Speaking of the Senators’ defence, another player who will be closely scrutinized is Hamonic. As previously mentioned, he’s considered as a solid depth option for Ottawa that provides leadership and stability on a shaky blue line. However, the circumstances in which they acquired him imply that the Senators expect more from him than just bottom pairing minutes. General manager Pierre Dorion was in the market for a right-handed top-four defender who could take some minutes away from the overworked Chabot at the 2022 Trade Deadline, and the team sent a third-round pick to the Vancouver Canucks to acquire his services, a price that seemed startlingly high for a player that no one else wanted.
Fans were quick to criticize the deal, seeing more of the same from a GM that had spent too much on depth players in the past. Although Hamonic averaged the fourth-highest ice time among Canucks’ defencemen at 18:22 a night, he was far from a top-four defender. He ranked seventh in DPS among Vancouver’s defence with a 1.1 and has been a negative possession player for most of his career. While defensive defencemen won’t have high Corsi or Fenwick numbers simply because their job is to get the puck away from opponents, he didn’t have a high on-ice save percentage, either, sitting sixth among Cancuks defencemen and 13th on the team. Add in the personal issues he had at the start of the season, which caused him to sit out until November, and it seemed like a recipe for disaster.
But once he arrived in Ottawa, Hamonic looked pretty solid. His on-ice save percentage dropped slightly but still ranked second among full-time Senators’ defencemen, just behind Zub. His defensive zone starts also increased, yet he handled the additional pressure well, which allowed Chabot to play a more offensive role. He even helped make Del Zotto look good, with the pair ending the season at a plus-5.
However, when Hamonic joined the Senators, the season was already a lost cause. This season, there will be more pressure to win games and remain competitive throughout the full 82-game schedule. He was disappointed to leave Vancouver as they were pushing for a playoff spot, but he was hardly part of their end-of-season run, even spending some time in the minors in 2021-22. That seems an awful lot like Del Zotto last season in Ottawa, who they bought out and later signed with the Florida Panthers to a two-way deal. Unless Hamonic can step up this year and prove he’s a top shutdown defender, the Senators’ defence may end up performing very similarly to last season.
It may seem strange that Norris, one of the Senators’ best players, is on this list. But after signing an eight-year, $63.6 million contract, giving him the third-highest cap hit on the team, all eyes will be on him in 2022-23. Despite missing 16 games last season, he still scored 35 goals and 55 points, which put him on pace to hit 43 goals and 68 points over a full season. Had he hit that, he would have ranked third all-time in franchise goals per season, surpassing Marian Hossa’s 2002-03 45-goal campaign and nearly eclipsing Dany Heatley’s back-to-back 50-goal seasons in 2005-06 and 2006-07. Furthermore, no Senator has hit 40 goals since Daniel Alfredsson did so 14 seasons ago.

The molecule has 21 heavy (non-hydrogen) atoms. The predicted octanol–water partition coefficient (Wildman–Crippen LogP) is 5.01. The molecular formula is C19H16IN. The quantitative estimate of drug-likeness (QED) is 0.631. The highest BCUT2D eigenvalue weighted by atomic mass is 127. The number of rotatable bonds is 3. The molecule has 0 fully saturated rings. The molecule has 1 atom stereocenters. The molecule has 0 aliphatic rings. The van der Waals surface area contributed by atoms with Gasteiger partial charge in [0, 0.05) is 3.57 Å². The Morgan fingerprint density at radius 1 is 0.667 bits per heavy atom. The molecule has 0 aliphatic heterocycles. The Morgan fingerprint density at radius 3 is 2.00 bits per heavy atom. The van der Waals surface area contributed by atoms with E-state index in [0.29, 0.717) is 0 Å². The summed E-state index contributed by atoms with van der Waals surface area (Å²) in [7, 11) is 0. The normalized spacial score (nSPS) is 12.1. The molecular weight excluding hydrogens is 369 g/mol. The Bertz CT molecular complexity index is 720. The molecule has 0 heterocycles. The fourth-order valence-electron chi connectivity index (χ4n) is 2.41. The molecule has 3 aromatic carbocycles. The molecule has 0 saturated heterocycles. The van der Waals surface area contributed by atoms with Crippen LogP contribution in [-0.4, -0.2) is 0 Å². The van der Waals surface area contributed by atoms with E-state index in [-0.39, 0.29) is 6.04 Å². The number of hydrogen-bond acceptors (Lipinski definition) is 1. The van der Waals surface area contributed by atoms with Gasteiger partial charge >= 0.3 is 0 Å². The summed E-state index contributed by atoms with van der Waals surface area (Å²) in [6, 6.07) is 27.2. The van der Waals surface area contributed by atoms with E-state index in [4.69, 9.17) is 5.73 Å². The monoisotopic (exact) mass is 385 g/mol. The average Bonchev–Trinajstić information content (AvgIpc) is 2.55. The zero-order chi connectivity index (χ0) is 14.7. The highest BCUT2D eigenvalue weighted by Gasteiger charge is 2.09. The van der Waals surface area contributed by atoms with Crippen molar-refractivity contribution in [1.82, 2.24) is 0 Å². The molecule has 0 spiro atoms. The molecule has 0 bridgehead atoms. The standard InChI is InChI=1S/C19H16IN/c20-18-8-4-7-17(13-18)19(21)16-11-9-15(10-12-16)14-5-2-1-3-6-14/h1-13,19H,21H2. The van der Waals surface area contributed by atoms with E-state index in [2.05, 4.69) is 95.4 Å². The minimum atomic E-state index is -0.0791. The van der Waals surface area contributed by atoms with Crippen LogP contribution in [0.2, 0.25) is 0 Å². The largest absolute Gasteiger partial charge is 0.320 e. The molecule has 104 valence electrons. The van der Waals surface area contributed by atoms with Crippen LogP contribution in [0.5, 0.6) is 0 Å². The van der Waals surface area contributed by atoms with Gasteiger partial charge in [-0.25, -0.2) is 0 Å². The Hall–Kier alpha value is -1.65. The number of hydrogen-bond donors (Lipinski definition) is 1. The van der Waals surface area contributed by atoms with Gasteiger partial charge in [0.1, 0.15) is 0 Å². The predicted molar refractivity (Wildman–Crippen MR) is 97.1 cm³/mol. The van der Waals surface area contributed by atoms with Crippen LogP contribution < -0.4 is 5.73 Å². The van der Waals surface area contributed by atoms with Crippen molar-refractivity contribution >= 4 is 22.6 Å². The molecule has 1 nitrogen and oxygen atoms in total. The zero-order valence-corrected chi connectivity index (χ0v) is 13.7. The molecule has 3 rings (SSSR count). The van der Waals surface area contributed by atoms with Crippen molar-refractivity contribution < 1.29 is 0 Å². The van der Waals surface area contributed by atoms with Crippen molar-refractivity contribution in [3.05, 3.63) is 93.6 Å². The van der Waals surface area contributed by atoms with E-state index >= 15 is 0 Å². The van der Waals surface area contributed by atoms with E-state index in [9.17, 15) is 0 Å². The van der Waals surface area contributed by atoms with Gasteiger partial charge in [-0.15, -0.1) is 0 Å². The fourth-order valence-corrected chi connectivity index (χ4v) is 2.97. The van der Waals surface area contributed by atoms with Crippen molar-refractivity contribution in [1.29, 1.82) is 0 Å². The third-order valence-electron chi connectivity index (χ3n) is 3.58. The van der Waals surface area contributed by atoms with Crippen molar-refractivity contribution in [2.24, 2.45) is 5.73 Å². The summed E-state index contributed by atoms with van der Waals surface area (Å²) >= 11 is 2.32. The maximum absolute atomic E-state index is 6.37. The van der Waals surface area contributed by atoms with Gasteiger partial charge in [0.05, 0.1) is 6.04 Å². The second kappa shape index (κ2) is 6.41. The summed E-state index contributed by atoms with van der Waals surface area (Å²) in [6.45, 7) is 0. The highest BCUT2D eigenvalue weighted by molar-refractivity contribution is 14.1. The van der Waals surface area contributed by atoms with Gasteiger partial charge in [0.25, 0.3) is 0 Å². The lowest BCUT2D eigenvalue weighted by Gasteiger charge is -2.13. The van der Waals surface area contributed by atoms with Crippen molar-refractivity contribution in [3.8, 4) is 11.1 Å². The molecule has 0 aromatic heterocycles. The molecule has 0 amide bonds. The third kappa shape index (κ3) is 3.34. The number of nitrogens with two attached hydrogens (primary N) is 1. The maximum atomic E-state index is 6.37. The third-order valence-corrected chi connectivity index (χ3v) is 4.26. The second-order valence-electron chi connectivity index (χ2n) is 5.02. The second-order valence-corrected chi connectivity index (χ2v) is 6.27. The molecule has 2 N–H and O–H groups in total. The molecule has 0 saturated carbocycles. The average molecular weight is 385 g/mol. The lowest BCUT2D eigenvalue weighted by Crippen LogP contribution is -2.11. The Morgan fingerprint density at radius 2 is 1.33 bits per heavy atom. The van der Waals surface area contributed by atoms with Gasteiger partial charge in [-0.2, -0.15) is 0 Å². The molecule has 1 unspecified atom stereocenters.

Norris is already in esteemed company, but is that enough to justify paying him nearly eight million per season until 2030? Currently, eight players in the NHL carry with them an $8 million cap hit, and six more have a cap hit of at least $7.8 million. Included in that list are Evgeny Kuznetsov, a four-time 70-point player, and Kevin Fiala, who just put up a career-high 85 points and cashed in at free agency. Robert Thomas, who signed a similar eight-year extension the day before Norris, put up 77 points last season.
Using those comparables, it seems that to justify an $8 million cap hit, you need to be producing at a point-per-game pace, and Norris is not quite there yet. That’s not to say he won’t get there — at just 23 years old, he is well on his way to becoming a star in the NHL — but the Senators are going to need to see a return on their investment this season. A full season from himself, as well as first-line partner Drake Batherson, will certainly give him a boost, but the team’s second line of DeBrincat, Giroux, and Stutzle promises to take some of the ice time away from the top unit. There’s no question that one day, Norris will be a regular 70-80 point player. Rather, the question is when he will get there, and the Senators are hoping that it comes much sooner than later.
Senators Are in a Good Position to Improve
With a young core and several strong offseason moves, the Senators are in a prime position to make some serious strides in 2022-23. That means that the wheat will very quickly be separated from the chaff over the next several months, and players that are not actively contributing to the team’s success won’t have a spot on the roster for very long. Dorion has shown he’s not afraid to pull move players if they’re not pulling their weight, and while Norris will receive much more patience than the others, fans will need to see results this season from these three players. Otherwise, they’re holding the team back from competing for the playoffs.
Stats from hockey-reference.com